Golf Lingo

April 23, 2009

A

Address – The position a player assumes when preparing to hit the ball, either a full shot or a putt.

Albertross – Also called a “double eagle”.  This is 3 under par on a hole.

B

Back Foot – The foot that is farthest from the target. For a right handed player this will be their right foot.

Backswing – The backward movement of the golf club and body away from the ball. It is the coiling action before beginning the downswing.

Ball Mark – An indention made to the green after a shot has been hit into it. These should be repaired using a ball mark repair tool.

Birdie – A score that is 1 – under par for a hole

Bogey – A score that is 1 – over par for a hole

Bunker – A depression in the ground filled with sand. An area where you are not allowed to ground your club before playing a shot or you will incur a penalty.

C

Club – An instrument made of metal, wood, or other materials.  This is used to hit the golf ball.

Club Face – The area on the club where you strike the ball.  Normally is where the grooves are located.

Chip – A shot that rolls farther than it travels in the air and is usually hit from near the green onto the green.

D

Divot – Turf that is torn from the ground, usually from hitting a iron shot that digs into the ground.

Downswing – The part of the swing that starts after the backswing, reversing movement toward the ball and target

E

Eagle – This is the term for scoring 2 under par on a hole

F

Fairway – The closely mown area between the tee and green.  Often referred to as the “short grass”

Flagstick – A slender pole that usually has a flag attached to the top. It is placed inside the cup on the green to mark the location of the hole.

Follow Through – the continuation of the golf swing after the ball has been hit

Fore – A word that is yelled out to warn golfers that a golf ball is headed towards them, allowing them to duck or seek cover.

Front Foot – The foot that is closest to the target. For a right handed player this will be their left foot.

G

Green – The most closely mown and smooth area on the course, where the hole is located. It can be referred to as the putting green, putting surface, or the dance floor.

Grip – The handle of a golf club, or the method of holding a golf club

Grooves – Indentations on the clubface that help move the club through grass and can produce spin on the golf ball.

H

Hazard – Any bunker or bodies of water. A body of water will have either yellow or red stakes around it, depending on whether it is a regular water hazard or lateral water hazard. A golfer’s club cannot touch the ground before hitting a shot out of a hazard or a penalty shot will be incurred.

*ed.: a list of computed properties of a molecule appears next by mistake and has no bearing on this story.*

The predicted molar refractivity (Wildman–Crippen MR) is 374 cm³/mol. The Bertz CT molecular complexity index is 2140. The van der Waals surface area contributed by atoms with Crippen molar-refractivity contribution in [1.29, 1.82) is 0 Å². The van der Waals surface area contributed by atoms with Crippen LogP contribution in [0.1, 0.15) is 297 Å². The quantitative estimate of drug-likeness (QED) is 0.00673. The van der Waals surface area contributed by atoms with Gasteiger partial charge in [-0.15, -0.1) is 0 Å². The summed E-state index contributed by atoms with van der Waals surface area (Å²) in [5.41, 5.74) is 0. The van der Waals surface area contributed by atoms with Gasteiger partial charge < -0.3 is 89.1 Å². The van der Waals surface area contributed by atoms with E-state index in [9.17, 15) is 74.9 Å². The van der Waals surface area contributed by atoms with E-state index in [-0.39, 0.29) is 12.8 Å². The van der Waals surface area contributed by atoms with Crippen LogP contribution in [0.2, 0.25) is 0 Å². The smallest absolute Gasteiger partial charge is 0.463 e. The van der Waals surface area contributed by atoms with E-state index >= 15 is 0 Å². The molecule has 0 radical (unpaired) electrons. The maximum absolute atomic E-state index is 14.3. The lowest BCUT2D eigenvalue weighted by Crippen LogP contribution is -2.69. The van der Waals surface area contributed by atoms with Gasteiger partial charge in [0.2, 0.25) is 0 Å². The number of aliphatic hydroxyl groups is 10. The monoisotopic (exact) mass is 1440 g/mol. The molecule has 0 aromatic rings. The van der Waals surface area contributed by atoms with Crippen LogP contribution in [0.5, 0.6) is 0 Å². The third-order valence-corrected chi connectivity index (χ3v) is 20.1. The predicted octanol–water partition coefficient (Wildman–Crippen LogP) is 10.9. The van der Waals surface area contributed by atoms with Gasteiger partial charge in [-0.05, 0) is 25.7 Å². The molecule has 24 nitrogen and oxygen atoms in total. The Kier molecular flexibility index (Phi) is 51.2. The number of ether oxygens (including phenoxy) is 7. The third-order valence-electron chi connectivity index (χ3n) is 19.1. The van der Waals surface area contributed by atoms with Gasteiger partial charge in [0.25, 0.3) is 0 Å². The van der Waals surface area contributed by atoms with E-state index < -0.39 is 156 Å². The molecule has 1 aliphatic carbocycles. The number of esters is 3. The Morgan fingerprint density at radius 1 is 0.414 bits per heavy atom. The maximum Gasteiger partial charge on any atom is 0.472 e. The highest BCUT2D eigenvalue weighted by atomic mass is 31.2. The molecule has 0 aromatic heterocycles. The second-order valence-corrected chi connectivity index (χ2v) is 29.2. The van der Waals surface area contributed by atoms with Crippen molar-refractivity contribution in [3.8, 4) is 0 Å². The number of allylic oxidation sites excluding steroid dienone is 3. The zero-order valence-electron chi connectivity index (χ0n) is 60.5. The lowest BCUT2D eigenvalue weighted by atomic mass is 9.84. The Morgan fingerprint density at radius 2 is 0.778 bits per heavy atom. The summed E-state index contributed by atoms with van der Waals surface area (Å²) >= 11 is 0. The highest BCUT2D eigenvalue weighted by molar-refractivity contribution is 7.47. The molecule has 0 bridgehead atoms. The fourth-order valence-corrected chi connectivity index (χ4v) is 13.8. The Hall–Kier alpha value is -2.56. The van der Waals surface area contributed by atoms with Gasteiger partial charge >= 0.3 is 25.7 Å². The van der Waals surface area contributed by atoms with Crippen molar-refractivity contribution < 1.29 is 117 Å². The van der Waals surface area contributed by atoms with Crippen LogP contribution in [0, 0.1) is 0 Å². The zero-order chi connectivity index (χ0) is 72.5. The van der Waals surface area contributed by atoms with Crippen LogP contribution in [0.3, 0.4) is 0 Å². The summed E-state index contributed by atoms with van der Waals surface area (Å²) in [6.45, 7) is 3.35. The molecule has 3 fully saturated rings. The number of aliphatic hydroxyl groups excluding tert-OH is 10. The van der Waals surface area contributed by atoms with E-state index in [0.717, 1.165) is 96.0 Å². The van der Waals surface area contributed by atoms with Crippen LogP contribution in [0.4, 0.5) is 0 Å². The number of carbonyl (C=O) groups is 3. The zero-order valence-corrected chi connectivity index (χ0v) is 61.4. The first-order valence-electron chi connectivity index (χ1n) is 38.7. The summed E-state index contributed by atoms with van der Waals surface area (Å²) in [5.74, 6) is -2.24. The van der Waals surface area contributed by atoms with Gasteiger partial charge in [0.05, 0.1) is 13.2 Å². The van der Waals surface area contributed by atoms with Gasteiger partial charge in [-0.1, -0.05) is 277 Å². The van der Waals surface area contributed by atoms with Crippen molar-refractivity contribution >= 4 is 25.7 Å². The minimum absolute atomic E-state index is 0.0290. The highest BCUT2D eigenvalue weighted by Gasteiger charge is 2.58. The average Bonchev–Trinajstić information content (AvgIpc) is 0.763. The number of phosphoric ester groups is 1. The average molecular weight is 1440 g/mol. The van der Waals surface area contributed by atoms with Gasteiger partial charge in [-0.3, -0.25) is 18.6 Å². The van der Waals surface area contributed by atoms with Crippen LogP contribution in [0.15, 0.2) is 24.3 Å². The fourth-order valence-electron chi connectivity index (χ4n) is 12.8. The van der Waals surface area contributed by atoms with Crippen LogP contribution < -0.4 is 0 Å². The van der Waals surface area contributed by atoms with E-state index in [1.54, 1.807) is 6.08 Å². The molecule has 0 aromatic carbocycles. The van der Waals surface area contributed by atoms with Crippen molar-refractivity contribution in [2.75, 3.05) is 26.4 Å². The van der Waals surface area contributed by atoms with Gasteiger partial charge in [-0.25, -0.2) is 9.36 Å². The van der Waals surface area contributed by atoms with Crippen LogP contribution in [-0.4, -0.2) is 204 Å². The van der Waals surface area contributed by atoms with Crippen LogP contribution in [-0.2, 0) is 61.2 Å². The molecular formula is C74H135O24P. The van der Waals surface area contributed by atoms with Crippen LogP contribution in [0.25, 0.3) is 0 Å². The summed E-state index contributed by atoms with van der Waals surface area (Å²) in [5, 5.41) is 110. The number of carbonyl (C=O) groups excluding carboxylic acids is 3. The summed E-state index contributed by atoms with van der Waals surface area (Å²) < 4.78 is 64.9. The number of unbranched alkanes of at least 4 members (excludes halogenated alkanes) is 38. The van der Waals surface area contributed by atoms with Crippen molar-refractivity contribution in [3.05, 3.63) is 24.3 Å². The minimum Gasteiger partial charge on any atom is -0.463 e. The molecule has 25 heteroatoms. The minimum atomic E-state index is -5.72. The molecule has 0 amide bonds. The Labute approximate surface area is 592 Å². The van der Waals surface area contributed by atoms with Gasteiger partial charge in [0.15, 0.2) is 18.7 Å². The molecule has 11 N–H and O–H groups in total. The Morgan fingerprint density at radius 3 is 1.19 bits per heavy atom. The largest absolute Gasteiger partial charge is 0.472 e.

Hole – The object in which you are trying to get the ball into.  A ball is deemed to be holed if it fully rests inside the circumference of the hole.  This is where the flagstick will be held into place.

Honor – The player that is first to play on a hole or had the lowest score on the previous hole is said to have the “honor”

I

Interlock Grip – A type of grip where the pinky on the right hand goes in between the index and middle fingers of the left hand (for a right handed golfer).

J

K

L

Loft – The angle of the club face.  Look on your driver and see what it says.  Most are  between an 8 and 14.

Lie – The angle of the hosel of the golf club and the sole of the golf club.  Extremely important for accuracy depending on the player.

M

N

O

Out-of-Bounds – An area not part of the golf course and where play is not permitted. This area is usually marked with white stakes or white lines. If a player hits a ball out-of-bounds, a stroke penalty results and the ball must be played from where the player hit their last shot.

Overlap Grip – A type of grip where the pinky on the right hand lays over the crease between the index and middle finger of the left hand (for a right-handed golfer)

P

Par – The number of strokes it should take to accomplish the hole.  This is normally determined by the course designer or architect.  It can be changed by the golf course for tournament play or can be set for different sets of tees.

Penalty – A punishment for making a mistake on the golf course.  There are a variety of different ways you could incur a penalty and it will be normally assessed in a form of 1 stroke or 2 strokes depending on the infraction.

Pitch – This is a shot that travels longer in the air than on the ground. It is intended for shots farther from the green and need to be hit over a hazard or elevated surface.

Provisional Ball – This is a 2nd ball played, under the rules, when your original ball is deemed to be lost or out-of-bounds.  You must announce you are playing a “provisional” ball or that will become your ball in play once you hit it.

Putt – A shot usually hit with a putter on the putting green. A putter can also be used from off the green.

Putter – A type of golf club that has little loft, is often shorter than the other clubs, and stands more upright.  Normally are in the category of a blade, standard blade, or mallet.

Q

R

Rough – Longer grass that is adjacent to the fairways, greens, and perhaps tees. It is designed to penalize golfers that are not accurate because the longer grass is harder to hit from.

S

Stroke – The act of swinging a club with the intention to hit it.

T

Target Line – An imaginary line that is between the ball and where your intended shot will go.

Tee – A piece of wood or plastic material that you can use to place the ball on.  This can only be used on the teeing ground.

Teeing Area – Area defined by the tee markers and can be no more than 2 club lengths back from tee markers.  This is where your ball must be played from to start the hole.

Tee Markers – Two objects that indicate the forward boundary of the teeing area. Players cannot hit from in front of the markers without incurring a penalty.

U

V

W

X

Y

Z

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